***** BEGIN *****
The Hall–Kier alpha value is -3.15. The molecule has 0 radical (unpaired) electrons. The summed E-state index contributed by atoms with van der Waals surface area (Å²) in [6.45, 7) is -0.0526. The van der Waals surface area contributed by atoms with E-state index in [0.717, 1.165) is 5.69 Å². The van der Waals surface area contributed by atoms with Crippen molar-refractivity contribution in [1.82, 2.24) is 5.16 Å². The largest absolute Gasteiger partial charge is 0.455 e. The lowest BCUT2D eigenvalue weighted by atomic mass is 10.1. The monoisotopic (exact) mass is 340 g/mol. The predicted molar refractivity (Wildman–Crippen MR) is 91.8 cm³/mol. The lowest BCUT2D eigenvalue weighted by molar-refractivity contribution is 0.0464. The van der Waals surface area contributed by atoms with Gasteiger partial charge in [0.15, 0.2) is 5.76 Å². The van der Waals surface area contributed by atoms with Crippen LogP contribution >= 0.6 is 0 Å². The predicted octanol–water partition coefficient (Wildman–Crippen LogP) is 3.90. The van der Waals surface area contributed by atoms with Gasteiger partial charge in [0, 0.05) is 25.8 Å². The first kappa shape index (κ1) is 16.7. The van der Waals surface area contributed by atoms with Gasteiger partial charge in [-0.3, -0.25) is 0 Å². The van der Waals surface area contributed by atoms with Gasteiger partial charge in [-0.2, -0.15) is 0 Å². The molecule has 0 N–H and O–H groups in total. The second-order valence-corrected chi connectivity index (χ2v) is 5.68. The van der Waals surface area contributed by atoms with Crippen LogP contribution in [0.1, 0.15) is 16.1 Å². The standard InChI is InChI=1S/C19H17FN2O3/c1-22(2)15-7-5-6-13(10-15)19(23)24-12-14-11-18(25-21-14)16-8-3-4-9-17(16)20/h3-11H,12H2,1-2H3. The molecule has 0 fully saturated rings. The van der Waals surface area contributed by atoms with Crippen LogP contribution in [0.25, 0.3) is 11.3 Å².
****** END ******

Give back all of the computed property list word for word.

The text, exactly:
The Hall–Kier alpha value is -3.15. The molecule has 0 radical (unpaired) electrons. The summed E-state index contributed by atoms with van der Waals surface area (Å²) in [6.45, 7) is -0.0526. The van der Waals surface area contributed by atoms with E-state index in [0.717, 1.165) is 5.69 Å². The van der Waals surface area contributed by atoms with Crippen molar-refractivity contribution in [1.82, 2.24) is 5.16 Å². The largest absolute Gasteiger partial charge is 0.455 e. The lowest BCUT2D eigenvalue weighted by atomic mass is 10.1. The monoisotopic (exact) mass is 340 g/mol. The predicted molar refractivity (Wildman–Crippen MR) is 91.8 cm³/mol. The lowest BCUT2D eigenvalue weighted by molar-refractivity contribution is 0.0464. The van der Waals surface area contributed by atoms with Gasteiger partial charge in [0.15, 0.2) is 5.76 Å². The van der Waals surface area contributed by atoms with Crippen LogP contribution >= 0.6 is 0 Å². The predicted octanol–water partition coefficient (Wildman–Crippen LogP) is 3.90. The van der Waals surface area contributed by atoms with Gasteiger partial charge in [0, 0.05) is 25.8 Å². The first kappa shape index (κ1) is 16.7. The van der Waals surface area contributed by atoms with Gasteiger partial charge in [-0.3, -0.25) is 0 Å². The van der Waals surface area contributed by atoms with Gasteiger partial charge in [-0.2, -0.15) is 0 Å². The molecule has 0 N–H and O–H groups in total. The second-order valence-corrected chi connectivity index (χ2v) is 5.68. The van der Waals surface area contributed by atoms with Crippen LogP contribution in [0.1, 0.15) is 16.1 Å². The standard InChI is InChI=1S/C19H17FN2O3/c1-22(2)15-7-5-6-13(10-15)19(23)24-12-14-11-18(25-21-14)16-8-3-4-9-17(16)20/h3-11H,12H2,1-2H3. The molecule has 0 fully saturated rings. The van der Waals surface area contributed by atoms with Crippen LogP contribution in [0.25, 0.3) is 11.3 Å².